Editor Chloe Woods reviews the first season of the highly-anticipated Neil Gaiman adaptation.
What are gods, but reflections of ourselves?
Bryan Fuller and Michael Green’s 2017 adaptation of American Gods is at once shallower and richer than the novel it was based on. It’s hard to subdivide a book so intricately woven; much as it tries to end on a summatory note, the show’s eight episodes feel like they deserve to be slotted seamlessly into a larger whole, without the arc and climax typical of television series. (It doesn’t help that the eighth episode is in many ways the weakest.) Still: that’s not necessarily a burden. The sense of a story half-told will bring viewers back and, the expansionism of studios aside, this is one that deserves to breathe in the telling.
We follow Shadow Moon (Ricky Whittle), except when we don’t, as he leaves prison, learns of his wife’s death, and is hired by the uncanny “Mr Wednesday” (Ian McShane). Around him, strange events start to proliferate – from faceless soldiers to people back from the dead – and Shadow starts to wonder what, precisely, he’s signed up for. All of this is real, though it will take him a while to believe it. The viewers are given far more information, from detours into the perspective of Shadow’s dead wife Laura (Emily Browning) to the languid Coming to America tales, narrating the procession of gods across oceans and giving us an insight into their workings. This makes Shadow’s obtuseness as the season progresses a little wearing: though he’s meant to be clueless, that’s less effective when we don’t share that cluelessness through his eyes.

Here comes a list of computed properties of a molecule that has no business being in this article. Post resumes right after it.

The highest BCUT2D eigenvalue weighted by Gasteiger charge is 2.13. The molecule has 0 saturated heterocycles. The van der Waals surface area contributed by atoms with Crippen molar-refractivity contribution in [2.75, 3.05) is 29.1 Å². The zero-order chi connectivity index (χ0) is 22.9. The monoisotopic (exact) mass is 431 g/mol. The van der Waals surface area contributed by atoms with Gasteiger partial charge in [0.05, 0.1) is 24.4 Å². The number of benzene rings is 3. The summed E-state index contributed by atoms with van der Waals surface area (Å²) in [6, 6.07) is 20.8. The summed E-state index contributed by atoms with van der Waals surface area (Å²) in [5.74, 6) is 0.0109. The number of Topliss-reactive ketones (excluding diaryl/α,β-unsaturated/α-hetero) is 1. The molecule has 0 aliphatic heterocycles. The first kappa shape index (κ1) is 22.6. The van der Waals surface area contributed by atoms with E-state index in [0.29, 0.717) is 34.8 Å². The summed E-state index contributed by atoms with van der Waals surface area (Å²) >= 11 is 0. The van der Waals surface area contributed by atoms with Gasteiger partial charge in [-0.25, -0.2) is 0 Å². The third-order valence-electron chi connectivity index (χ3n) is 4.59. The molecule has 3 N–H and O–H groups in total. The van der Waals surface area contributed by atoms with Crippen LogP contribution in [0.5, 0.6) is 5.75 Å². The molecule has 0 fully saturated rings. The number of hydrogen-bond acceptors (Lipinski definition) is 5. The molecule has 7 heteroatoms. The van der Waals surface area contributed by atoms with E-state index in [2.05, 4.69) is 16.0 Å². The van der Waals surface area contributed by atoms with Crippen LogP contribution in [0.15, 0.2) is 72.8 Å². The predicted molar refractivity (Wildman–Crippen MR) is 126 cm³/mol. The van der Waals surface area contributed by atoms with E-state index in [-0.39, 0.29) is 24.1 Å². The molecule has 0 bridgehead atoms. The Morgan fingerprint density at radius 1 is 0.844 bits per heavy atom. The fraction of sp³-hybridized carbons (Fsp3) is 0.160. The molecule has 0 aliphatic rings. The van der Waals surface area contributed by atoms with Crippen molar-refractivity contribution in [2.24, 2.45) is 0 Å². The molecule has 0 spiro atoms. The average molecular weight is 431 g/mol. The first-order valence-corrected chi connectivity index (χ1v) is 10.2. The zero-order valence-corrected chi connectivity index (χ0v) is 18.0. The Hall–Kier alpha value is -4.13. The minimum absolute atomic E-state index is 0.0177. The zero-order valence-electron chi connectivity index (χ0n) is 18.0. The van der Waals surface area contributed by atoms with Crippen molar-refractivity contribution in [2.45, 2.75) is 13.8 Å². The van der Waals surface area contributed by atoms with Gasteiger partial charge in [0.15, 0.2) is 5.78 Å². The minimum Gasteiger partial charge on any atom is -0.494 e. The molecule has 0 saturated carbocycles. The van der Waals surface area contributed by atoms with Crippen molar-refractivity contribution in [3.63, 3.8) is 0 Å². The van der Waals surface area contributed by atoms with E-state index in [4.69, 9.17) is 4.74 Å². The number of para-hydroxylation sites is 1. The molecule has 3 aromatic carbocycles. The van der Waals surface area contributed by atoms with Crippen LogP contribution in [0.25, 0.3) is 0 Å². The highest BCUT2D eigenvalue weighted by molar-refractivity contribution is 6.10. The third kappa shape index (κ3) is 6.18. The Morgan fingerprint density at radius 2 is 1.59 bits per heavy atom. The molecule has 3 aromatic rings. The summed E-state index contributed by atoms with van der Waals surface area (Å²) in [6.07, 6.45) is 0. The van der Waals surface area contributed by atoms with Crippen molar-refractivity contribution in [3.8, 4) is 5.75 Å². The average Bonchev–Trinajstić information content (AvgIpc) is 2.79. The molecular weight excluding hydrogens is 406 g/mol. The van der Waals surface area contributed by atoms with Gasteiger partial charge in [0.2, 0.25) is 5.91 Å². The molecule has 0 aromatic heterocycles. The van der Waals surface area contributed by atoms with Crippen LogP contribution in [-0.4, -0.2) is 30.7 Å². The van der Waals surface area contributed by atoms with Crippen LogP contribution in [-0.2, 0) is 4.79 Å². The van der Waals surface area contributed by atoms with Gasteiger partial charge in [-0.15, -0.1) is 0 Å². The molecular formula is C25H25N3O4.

The reality of gods is evident from the opening, and Mr Wednesday’s identity (“Wednesday – my day!”) should be blindingly obvious to anyone with more than the scantest knowledge of mythology. The strength of that revelation, when it comes, is undermined by the greater pedigree of those surrounding him; which, in the interests of avoiding spoilers, I’ll simply call an interesting deviation from the book – which picked its own stance on the matter for very good reasons – and leave it at that. But if Mr Wednesday is underwhelming, there are other, more intriguing questions lurking. What is a god? If they are made and unmade, can they be anything other than the beings we create? Can they slip beyond our control? Gods feed on belief and on worship; on sacrifice – no greater worship than to offer up your own blood and breath. But some do seem to be kinder than others; so perhaps the avarice of those others is less down to their innate need for worship than the qualities we imbue in them, upon their creation, and which so easily rebound upon ourselves. What is worship, what is its worth, and what do the new gods of America – Media (Gillian Anderson), Technical Boy (Bruce Langley) and Mr. World (Crispin Glover) – offer to their followers? And finally: what are gods to do in, as Media puts it, “an atheists’ world”?